Here is what to expect for summer travel in 2023.
Keep an Eye on Strikes in Europe
Strikes by pilots and airport employees in France, the United Kingdom, and Germany have already caused a lot of cancellations for travelers throughout Europe. There is already a threat of more "walkouts" during what is expected to be a busy summer travel season. If you're traveling to Europe this summer, be sure to keep an eye on any relevant strike or walk out news and pack some flexibility just in case.
Air Traffic Controller Shortage
While a lot of attention has been paid to the pilot shortage, the air traffic controller shortage could cause even more headaches. According to the National Air Traffic Controllers Association, only 54% of air traffic control positions in the New York City area are currently filled. If you get a bad afternoon of thunderstorms, this could cause some major headaches as there may not be enough controllers to get the influx of planes in and out of the region. When so much of the country's air traffic goes through New York, it could cause a ripple effect throughout the country.
TSA Ramping Up the Hiring Process Amidst Shortage
The airlines aren't the only ones facing staffing shortages. TSA is hoping to avoid long backups at airports this summer through a recruitment drive that includes signing bonuses and pay raises that kick in on July 1. You'll want to arrive at least two hours early and perhaps earlier at major airports. There is still time to sign up for TSA PreCheck , which TSA says generally has lines that are five minutes or less at most airports.
Increased Seat Capacity Brings Some Good News
While the number of flights have increased only slightly on the airlines’ schedules from last year to this year, the number of seats have gone up nine percent. This ultimately means airlines are swapping out smaller planes for bigger ones to be able to adequately meet the high demand. This will allow airlines to meet passenger demand while not necessarily adding more flights to a system that's just about maxed out. Airlines are also more prepared as they have hired more staff, including 4,500 employees in March.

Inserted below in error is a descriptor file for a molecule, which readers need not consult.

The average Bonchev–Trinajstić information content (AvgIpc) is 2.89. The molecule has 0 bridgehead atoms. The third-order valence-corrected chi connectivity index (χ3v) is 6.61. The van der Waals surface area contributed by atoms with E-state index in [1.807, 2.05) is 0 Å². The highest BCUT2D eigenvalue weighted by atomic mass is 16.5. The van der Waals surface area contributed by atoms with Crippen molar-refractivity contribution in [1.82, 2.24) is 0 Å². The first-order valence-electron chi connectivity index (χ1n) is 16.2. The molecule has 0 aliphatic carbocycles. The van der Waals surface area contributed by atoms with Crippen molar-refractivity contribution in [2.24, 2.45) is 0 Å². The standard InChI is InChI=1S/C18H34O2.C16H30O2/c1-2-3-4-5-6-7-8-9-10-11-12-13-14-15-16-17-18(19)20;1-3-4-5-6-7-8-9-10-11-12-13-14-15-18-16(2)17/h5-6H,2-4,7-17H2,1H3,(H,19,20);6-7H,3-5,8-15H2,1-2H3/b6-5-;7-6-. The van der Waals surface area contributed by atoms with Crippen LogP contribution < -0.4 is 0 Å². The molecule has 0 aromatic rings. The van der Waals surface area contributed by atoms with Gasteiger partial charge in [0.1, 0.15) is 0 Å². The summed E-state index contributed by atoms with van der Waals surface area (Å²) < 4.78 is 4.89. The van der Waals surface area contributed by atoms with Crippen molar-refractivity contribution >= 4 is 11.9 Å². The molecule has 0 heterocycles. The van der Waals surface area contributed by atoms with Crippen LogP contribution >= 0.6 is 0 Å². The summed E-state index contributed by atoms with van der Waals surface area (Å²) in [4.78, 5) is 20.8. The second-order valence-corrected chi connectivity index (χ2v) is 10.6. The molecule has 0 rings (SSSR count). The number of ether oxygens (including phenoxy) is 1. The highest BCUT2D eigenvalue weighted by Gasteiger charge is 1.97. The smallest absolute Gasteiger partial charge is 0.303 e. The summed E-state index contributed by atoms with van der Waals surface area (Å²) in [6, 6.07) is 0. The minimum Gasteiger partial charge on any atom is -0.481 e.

Expect to Pay a Lot for International Flights
According to the travel planning site Hopper, international flight prices are up 35 percent, and tickets to Europe and Asia are at the highest prices they have been in five years, Luckily, domestic flight prices are down 19 percent from last year. Hotel prices are also up, while rental car prices are a bit back to normal as the rental car shortage has subsided.
Check Your Passport's Expiration Date
If you're traveling internationally this summer, make a point to double check your passport's expiration date. You typically need at least six months of validity when traveling, so be sure your passport is valid for a while. If you need to renew start the process early—here is a major backlog of passport renewals and it can take upwards of 11 weeks for standard processing.
Know Your Rights
The Department of Transportation has become a lot more transparent with regard to passenger rights over the last few years. The DOT has a page on their site detailing passenger rights when flying.
The Bottom Line
While we don't look like we are headed for a repeat of last summer’s travel chaos, it never hurts to make your plans with a little flexibility. It may be helpful to arrive a day early and try to take the earlier flights in the morning, as those are less likely to face built up delays.